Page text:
A physical bridge never connected the United States and Cuba, but a little over a half century ago, before Fidel Castro came to power and the United States initiated a trade embargo against the island nation, citizens of both countries could drive their cars onto ferry boats and travel the ninety miles between Key West, Florida, and Havana. Since the embargo, artists have worked to creatively connect the two nations, but few have done so as persistently and successfully as guitarist Pablo Menendez.
The Oakland-born Menendez has lived in Havana since he went there to study music in 1966 at age sixteen, and has spent the past 28 years as the leader of Mezcla (meaning “mixture”), an internationally known band that fuses American jazz and blues with Afro-Cuban music. Menendez returns to Oakland with Mezcla to play Yoshi’s on June 26.
Menendez’s mother, veteran Oakland-based blues singer and political activist Barbara Dane, defied the US ban on travel to Cuba in 1966 and became the first American artist to perform in that country following the embargo. Castro came to her hotel to personally thank her. According to Dane, she was caught off-guard by the prime minister’s surprise visit, but during their three-hour conversation, she boldly asked him if he’d help arrange for her son to attend Havana’s Escunlena Nacional de Arte for a year.
Menendez recalled welcoming the opportunity. “Young people in Cuba were being offered the possibility to change the whole reality of their country and go out and change the world,” he explained by phone, following a performance in Leavenworth, Washington. “In the United States, young people were being offered the possibility to be drafted into the war to defend the oil in Southeast Asia. I found myself in the most exciting place you could imagine being. I was going for a year — and it’s gonna be 47 years this October.”
The first time Menendez attempted to bring his band to the United States, in 1993, the George H.W. Bush administration denied his Cuban musicians visas. Fortunately, his pianist at the time, Rebeca Mauleon, a US citizen who had been studying in Cuba, was able to recruit Carlos Santana and members of his band as subs for a concert in San Francisco. Menendez was finally able to bring his Cuban players to this country during the Clinton administration, but was again blocked during the presidency of Bush II. The group’s current US tour is its second since the election of Barack Obama.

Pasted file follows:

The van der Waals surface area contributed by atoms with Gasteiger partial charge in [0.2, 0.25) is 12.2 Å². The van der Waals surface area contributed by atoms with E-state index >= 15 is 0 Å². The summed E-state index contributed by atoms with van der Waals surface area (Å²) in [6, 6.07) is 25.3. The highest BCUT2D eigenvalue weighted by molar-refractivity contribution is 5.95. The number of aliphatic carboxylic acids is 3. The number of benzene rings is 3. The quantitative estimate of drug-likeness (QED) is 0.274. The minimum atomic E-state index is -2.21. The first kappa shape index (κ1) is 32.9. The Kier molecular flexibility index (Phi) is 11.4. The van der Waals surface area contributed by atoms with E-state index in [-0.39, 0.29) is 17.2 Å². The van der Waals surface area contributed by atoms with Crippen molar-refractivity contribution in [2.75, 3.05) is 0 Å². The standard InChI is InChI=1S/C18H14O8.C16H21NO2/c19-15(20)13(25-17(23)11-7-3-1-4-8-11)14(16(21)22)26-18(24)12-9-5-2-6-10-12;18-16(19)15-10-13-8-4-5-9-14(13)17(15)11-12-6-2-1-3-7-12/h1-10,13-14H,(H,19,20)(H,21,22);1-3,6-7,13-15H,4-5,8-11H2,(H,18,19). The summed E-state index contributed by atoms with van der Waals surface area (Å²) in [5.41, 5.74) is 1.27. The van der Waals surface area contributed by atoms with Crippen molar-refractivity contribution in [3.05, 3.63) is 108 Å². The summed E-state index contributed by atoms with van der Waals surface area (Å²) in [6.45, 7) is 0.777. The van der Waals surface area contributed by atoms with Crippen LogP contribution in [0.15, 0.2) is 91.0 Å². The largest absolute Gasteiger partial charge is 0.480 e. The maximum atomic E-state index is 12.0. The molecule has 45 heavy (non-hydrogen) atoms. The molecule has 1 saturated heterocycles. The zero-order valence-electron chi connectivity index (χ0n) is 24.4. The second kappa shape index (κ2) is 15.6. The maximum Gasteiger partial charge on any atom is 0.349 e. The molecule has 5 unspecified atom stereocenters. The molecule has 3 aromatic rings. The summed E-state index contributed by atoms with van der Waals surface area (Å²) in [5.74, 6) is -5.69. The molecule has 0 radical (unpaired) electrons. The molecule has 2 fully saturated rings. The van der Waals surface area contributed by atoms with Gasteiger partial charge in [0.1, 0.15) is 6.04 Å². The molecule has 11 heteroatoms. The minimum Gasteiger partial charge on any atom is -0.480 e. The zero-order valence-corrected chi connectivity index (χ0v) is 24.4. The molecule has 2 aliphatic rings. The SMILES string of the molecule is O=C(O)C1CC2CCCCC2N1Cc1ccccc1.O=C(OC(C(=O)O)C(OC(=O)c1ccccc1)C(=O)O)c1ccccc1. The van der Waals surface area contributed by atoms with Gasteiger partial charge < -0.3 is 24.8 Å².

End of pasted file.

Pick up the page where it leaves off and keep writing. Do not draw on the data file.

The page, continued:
Much of the repertoire of the current five-man edition of Mezcla features centuries-old, Afro-Cuban folkloric music. “They’re basically songs from the Yoruba people of what is now Nigeria or Benin that have been kept alive in spite of all the cultural genocide of 500 years,” Mendendez said. “These songs are part of the living tradition of one of the major religions of Cuba, which would be called Regla de Ocha. Sometimes people refer to it as Santería. Calling it ‘Santería’ assumes that what the slaves told the slave owners — ‘Oh, yeah, we converted to Catholicism’ — was true, but it’s certainly not.They worshiped Yoruba gods that are called Orishas. Giving them Catholic names was basically a survival technique they used with the slave owners who wanted them to convert or else. The agenda of the slave owners didn’t win. You couldn’t imagine life on this planet without the survival culture, the resistance culture, of the African diaspora.”
The influence of Regla de Ocha on Mezcla is more culturally significant than religious per se. “Some people ask me, ‘Are you a believer?’ or ‘Did you convert to this religion?’ which would not be strange because, actually, people from Japan or the United States or Sweden or Germany have converted to that religion,” Menendez said. “But I’m basically an atheist, right? I was brought up by Barbara Dane, you know. Give me a break.”
Menendez and his bandmates — percussionists Octavio Rodriguez and Roberto “El Capitan” Smith, bassist Jose Hermida, and violinist and pianist Julio Valdez — include rumbas, jazz, and a version of Irving Berlin’s “I’ll See You in C-U-B-A” in their setlist.
While in Oakland this week, Menendez plans to visit his mother, who is now 86, and attend the ninetieth birthday party of his harmonica-blowing father, Byron Menendez.
The guitarist, who remains a US citizen, is grateful that he can bring Mezcla to the United States, but is not entirely pleased with President Obama’s policies toward his country of residence. “Cubans don’t need anything more than a visa and plane fare to leave Cuba anytime they want, but US citizens are not free to go to Cuba now,” Menendez said. “We hope that things will open up because there’s so much great music happening in Cuba that people would enjoy going down there to listen to.”
Until then, Menendez will continue working to unite his native and adopted homelands. “Musicians have always opened up a lot of bridges and ways of communicating. I always tell people in Cuba that I’m from a place of bridges: the San Francisco Bay Area. To build bridges between Cuba and the United States and be able to make music together is one of my life’s works.”